These states which are run by men are not committed to protecting girls and women from domestic violence.

Legal and policy framework is important, no doubt. However, despite these legislations and other safeguards, gender-based violence continues to increase, and prosecuting perpetrators remains difficult.

It is bad enough that some states have refused to adopt legislation to protect women and children. It is even worse that states that have these laws are not rigorously enforcing them to the extent of securing the confidence of the people the laws are meant to protect.

According to 2018 report of the Nigeria Demographic and Health Survey (NDHS), more than half of Nigerian women (55%) who have experienced physical or sexual violence have never sought help to stop the violence. They are not sure they would get the help they needed.

Funding remains an issue. States are not committing the needed resources into protecting women and other vulnerable groups from sexual and gender-based violence.

Each state and the federal government will have to establish a Sexual Assault Referral Centre (SARC) for victims of sexual and gender-based violence. The centres will also have to be run by experienced people.

Every state must have a sexual referral centre where victims of GBV will be taken care of.

There should also be comprehensive support services, permanent shelter for victims in distress, community engagements (ownership), coordinating mechanism and a task force to apprehend perpetrators.

We will probably not be here if not for the advocacy and enlightenment works done by various women groups, international organisations and multilateral institutions as well as individuals. We cannot afford to relent. Each organisation will have to redouble its efforts otherwise, the war against the scourge of SGBV will never be won.

More Empowerment for Women

SGBV is linked to economic deprivation. To free more women from the shackle of male oppression, more programmes should be launched to empower them. We have to help more women to own businesses to support themselves and be less dependent on men who oftentimes manipulate this dependency to violate them.

One of the ways women have continued to win the war against GBV is by taking up victims’ cases and getting justice for them. It is not enough to educate, we must seek help for victims.

We must also ensure that survivors feel confident to seek support. This is a confident-boosting approach as it encourages other victims to speak out because they are confident they would also get justice. In doing this, there will be a need for synergy among organisations.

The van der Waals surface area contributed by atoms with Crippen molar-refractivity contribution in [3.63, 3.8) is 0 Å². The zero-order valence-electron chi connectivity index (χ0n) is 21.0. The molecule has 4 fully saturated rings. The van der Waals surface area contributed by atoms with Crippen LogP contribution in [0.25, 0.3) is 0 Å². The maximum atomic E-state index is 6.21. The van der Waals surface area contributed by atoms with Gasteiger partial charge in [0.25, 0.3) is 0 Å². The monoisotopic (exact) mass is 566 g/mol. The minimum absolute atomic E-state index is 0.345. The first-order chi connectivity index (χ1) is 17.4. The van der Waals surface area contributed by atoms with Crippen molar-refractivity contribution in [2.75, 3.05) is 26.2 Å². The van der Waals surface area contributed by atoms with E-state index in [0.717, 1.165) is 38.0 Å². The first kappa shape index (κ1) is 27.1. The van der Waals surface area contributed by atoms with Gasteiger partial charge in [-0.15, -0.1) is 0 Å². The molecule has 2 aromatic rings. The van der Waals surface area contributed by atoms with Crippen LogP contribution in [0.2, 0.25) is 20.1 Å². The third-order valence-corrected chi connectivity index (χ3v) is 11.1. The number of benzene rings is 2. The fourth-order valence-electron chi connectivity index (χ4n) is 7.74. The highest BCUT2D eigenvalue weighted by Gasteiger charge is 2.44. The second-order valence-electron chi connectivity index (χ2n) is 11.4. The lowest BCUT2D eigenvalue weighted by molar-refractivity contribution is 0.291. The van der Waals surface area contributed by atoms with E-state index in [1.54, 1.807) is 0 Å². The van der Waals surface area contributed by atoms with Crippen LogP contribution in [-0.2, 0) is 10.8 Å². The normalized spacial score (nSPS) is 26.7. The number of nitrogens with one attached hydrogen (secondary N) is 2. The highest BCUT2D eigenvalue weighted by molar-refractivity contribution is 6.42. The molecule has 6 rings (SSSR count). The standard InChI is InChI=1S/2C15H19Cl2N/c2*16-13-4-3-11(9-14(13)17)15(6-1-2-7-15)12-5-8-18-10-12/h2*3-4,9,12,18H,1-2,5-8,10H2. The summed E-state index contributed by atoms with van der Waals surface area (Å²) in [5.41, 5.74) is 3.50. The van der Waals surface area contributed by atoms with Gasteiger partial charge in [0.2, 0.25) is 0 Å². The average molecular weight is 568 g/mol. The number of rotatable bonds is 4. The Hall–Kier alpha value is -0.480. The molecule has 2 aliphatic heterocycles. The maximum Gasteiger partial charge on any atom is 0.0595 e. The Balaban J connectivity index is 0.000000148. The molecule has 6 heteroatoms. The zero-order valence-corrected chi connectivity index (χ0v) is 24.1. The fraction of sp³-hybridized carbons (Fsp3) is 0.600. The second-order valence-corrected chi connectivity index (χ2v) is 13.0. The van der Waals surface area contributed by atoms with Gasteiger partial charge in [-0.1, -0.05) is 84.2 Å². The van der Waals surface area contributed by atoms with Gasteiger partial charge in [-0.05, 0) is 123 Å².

A new toolkit for civil society advocacy in the fight against GBV is needed. The toolkit will reflect the changing dynamics in violence against women and girls.

The police investigate crimes. The Nigeria Police Force has yet to prove that it can investigate crimes in a modern society. Apart from the lack of technology to forensically investigate crimes, police’s attitude to sexual crimes and offences against women and girls is to stay the least, appalling. A policeman will ask for a bribe before he can go and arrest a suspect. And if the suspect offers a bigger bribe, he is left to go free. All this has to change. No matter how good a legislation against crimes is couched, an ill trained and corrupt police will mess it up and criminals will continue to go scott free.

Even though rape is an SGBV, it deserves a special mention here because it has suddenly becomes a monster threatening us as a country.

According to Daily Trust, Nigeria recorded more than 60 reported cases of rape between January and June this year. Among these figures, 23 are minors, 25 are teens, and six adults. Victims are yet to get justice for their acts. For a rape case that is reported five or more cases have not been reported.

Worried by the alarming increase in rape cases, the Nigerian Governors’ Forum in June declared a state of emergency on rape. They agreed to put measures in place to curtail it. Four months after, the governors have not done much to tackle rape. It is all talk. No action.

It is obvious that law alone would not stop rape. We have to enforce the law. There has to be accountability. Perpetrators have to be prosecuted and sent to jail. Police officers who frustrate investigation should be sanctioned. Victims of rape should be taken care of and compensated.

Blessing Duru of Alliance for Africa wrote from Abuja in celebration of International Day of Eliminating Gender Violence against Women and Girls.